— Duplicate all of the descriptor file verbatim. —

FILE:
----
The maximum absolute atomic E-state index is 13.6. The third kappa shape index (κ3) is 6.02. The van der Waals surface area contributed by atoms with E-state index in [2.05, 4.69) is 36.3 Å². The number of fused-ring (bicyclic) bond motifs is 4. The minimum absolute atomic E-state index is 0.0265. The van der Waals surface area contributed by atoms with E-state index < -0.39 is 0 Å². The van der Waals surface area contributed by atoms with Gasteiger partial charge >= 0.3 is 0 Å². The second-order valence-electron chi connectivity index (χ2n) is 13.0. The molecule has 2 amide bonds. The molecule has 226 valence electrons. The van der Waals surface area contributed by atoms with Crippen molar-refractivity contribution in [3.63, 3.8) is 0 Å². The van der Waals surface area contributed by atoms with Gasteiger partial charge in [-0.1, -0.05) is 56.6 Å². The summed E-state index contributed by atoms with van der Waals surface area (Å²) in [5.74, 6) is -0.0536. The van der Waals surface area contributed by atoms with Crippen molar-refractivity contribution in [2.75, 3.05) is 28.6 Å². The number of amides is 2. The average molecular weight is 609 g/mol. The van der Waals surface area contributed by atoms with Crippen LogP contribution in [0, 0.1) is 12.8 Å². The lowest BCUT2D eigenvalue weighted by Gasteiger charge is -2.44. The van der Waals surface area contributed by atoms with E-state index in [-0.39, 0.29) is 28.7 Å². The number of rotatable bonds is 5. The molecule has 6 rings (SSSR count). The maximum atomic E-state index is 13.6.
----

The maximum absolute atomic E-state index is 13.6. The third kappa shape index (κ3) is 6.02. The van der Waals surface area contributed by atoms with E-state index in [2.05, 4.69) is 36.3 Å². The number of fused-ring (bicyclic) bond motifs is 4. The minimum absolute atomic E-state index is 0.0265. The van der Waals surface area contributed by atoms with E-state index < -0.39 is 0 Å². The van der Waals surface area contributed by atoms with Gasteiger partial charge >= 0.3 is 0 Å². The second-order valence-electron chi connectivity index (χ2n) is 13.0. The molecule has 2 amide bonds. The molecule has 226 valence electrons. The van der Waals surface area contributed by atoms with Crippen molar-refractivity contribution in [3.63, 3.8) is 0 Å². The van der Waals surface area contributed by atoms with Gasteiger partial charge in [-0.1, -0.05) is 56.6 Å². The summed E-state index contributed by atoms with van der Waals surface area (Å²) in [5.74, 6) is -0.0536. The van der Waals surface area contributed by atoms with Crippen molar-refractivity contribution in [2.75, 3.05) is 28.6 Å². The number of amides is 2. The average molecular weight is 609 g/mol. The van der Waals surface area contributed by atoms with Crippen LogP contribution in [0, 0.1) is 12.8 Å². The lowest BCUT2D eigenvalue weighted by Gasteiger charge is -2.44. The van der Waals surface area contributed by atoms with E-state index in [-0.39, 0.29) is 28.7 Å². The number of rotatable bonds is 5. The molecule has 6 rings (SSSR count). The maximum atomic E-state index is 13.6.